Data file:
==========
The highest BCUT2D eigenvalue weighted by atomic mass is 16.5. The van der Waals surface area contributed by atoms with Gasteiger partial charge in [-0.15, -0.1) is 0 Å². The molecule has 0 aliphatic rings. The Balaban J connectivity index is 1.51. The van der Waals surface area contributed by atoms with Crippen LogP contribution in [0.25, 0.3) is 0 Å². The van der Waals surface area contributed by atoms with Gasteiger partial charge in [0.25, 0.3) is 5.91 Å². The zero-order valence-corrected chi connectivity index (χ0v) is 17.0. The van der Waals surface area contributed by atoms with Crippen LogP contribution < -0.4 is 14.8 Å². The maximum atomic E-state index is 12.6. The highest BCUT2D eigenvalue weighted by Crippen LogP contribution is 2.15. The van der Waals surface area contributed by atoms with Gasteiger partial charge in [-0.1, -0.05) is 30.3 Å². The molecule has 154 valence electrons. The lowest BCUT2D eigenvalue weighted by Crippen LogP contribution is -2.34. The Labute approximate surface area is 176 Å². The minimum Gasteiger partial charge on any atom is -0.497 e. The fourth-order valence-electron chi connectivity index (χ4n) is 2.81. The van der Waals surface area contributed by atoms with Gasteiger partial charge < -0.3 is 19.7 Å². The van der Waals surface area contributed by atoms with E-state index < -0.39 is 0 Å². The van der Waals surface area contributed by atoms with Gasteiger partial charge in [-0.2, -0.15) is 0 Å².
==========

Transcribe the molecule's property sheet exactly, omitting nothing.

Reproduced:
The highest BCUT2D eigenvalue weighted by atomic mass is 16.5. The van der Waals surface area contributed by atoms with Gasteiger partial charge in [-0.15, -0.1) is 0 Å². The molecule has 0 aliphatic rings. The Balaban J connectivity index is 1.51. The van der Waals surface area contributed by atoms with Crippen LogP contribution in [0.25, 0.3) is 0 Å². The van der Waals surface area contributed by atoms with Gasteiger partial charge in [0.25, 0.3) is 5.91 Å². The zero-order valence-corrected chi connectivity index (χ0v) is 17.0. The van der Waals surface area contributed by atoms with Crippen LogP contribution < -0.4 is 14.8 Å². The maximum atomic E-state index is 12.6. The highest BCUT2D eigenvalue weighted by Crippen LogP contribution is 2.15. The van der Waals surface area contributed by atoms with Gasteiger partial charge in [-0.1, -0.05) is 30.3 Å². The molecule has 154 valence electrons. The lowest BCUT2D eigenvalue weighted by Crippen LogP contribution is -2.34. The Labute approximate surface area is 176 Å². The minimum Gasteiger partial charge on any atom is -0.497 e. The fourth-order valence-electron chi connectivity index (χ4n) is 2.81. The van der Waals surface area contributed by atoms with Gasteiger partial charge < -0.3 is 19.7 Å². The van der Waals surface area contributed by atoms with E-state index < -0.39 is 0 Å². The van der Waals surface area contributed by atoms with Gasteiger partial charge in [-0.2, -0.15) is 0 Å².